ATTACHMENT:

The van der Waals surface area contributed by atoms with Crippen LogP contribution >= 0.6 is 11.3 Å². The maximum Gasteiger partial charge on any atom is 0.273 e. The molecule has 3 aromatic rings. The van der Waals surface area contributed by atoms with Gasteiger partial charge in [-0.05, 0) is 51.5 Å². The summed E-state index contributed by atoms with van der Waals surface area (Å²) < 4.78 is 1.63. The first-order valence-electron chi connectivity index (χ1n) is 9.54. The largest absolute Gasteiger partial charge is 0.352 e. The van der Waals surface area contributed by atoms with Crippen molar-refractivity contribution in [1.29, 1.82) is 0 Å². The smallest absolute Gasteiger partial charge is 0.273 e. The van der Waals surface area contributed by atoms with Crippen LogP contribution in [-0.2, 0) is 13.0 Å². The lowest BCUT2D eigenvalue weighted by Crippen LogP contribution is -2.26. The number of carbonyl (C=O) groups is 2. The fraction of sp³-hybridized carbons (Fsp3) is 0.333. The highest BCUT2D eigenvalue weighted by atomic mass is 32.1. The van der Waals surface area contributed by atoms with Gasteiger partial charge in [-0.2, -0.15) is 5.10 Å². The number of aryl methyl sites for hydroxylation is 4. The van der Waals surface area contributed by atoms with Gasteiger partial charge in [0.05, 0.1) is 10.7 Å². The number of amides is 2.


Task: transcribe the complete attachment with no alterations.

The van der Waals surface area contributed by atoms with Crippen LogP contribution >= 0.6 is 11.3 Å². The maximum Gasteiger partial charge on any atom is 0.273 e. The molecule has 3 aromatic rings. The van der Waals surface area contributed by atoms with Gasteiger partial charge in [-0.05, 0) is 51.5 Å². The summed E-state index contributed by atoms with van der Waals surface area (Å²) < 4.78 is 1.63. The first-order valence-electron chi connectivity index (χ1n) is 9.54. The largest absolute Gasteiger partial charge is 0.352 e. The van der Waals surface area contributed by atoms with Crippen molar-refractivity contribution in [1.29, 1.82) is 0 Å². The smallest absolute Gasteiger partial charge is 0.273 e. The van der Waals surface area contributed by atoms with Crippen LogP contribution in [-0.2, 0) is 13.0 Å². The lowest BCUT2D eigenvalue weighted by Crippen LogP contribution is -2.26. The number of carbonyl (C=O) groups is 2. The fraction of sp³-hybridized carbons (Fsp3) is 0.333. The highest BCUT2D eigenvalue weighted by atomic mass is 32.1. The van der Waals surface area contributed by atoms with Gasteiger partial charge in [-0.2, -0.15) is 5.10 Å². The number of aryl methyl sites for hydroxylation is 4. The van der Waals surface area contributed by atoms with Gasteiger partial charge in [0.05, 0.1) is 10.7 Å². The number of amides is 2.